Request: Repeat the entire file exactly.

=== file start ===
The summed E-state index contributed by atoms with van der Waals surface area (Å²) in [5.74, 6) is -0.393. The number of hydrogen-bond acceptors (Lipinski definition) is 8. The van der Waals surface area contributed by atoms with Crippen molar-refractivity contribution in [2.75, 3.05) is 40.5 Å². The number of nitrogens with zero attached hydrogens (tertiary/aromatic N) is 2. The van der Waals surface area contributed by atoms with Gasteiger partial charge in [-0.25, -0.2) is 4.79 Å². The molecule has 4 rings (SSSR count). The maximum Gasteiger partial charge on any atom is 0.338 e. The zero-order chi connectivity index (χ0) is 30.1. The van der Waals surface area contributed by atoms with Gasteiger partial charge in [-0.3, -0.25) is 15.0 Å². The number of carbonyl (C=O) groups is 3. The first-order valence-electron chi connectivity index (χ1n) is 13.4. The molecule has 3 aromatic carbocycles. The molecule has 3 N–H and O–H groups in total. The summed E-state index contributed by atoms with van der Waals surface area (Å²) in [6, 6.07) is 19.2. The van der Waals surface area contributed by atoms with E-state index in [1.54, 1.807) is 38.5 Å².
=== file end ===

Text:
The summed E-state index contributed by atoms with van der Waals surface area (Å²) in [5.74, 6) is -0.393. The number of hydrogen-bond acceptors (Lipinski definition) is 8. The van der Waals surface area contributed by atoms with Crippen molar-refractivity contribution in [2.75, 3.05) is 40.5 Å². The number of nitrogens with zero attached hydrogens (tertiary/aromatic N) is 2. The van der Waals surface area contributed by atoms with Gasteiger partial charge in [-0.25, -0.2) is 4.79 Å². The molecule has 4 rings (SSSR count). The maximum Gasteiger partial charge on any atom is 0.338 e. The zero-order chi connectivity index (χ0) is 30.1. The van der Waals surface area contributed by atoms with Gasteiger partial charge in [-0.3, -0.25) is 15.0 Å². The number of carbonyl (C=O) groups is 3. The first-order valence-electron chi connectivity index (χ1n) is 13.4. The molecule has 3 aromatic carbocycles. The molecule has 3 N–H and O–H groups in total. The summed E-state index contributed by atoms with van der Waals surface area (Å²) in [6, 6.07) is 19.2. The van der Waals surface area contributed by atoms with E-state index in [1.54, 1.807) is 38.5 Å².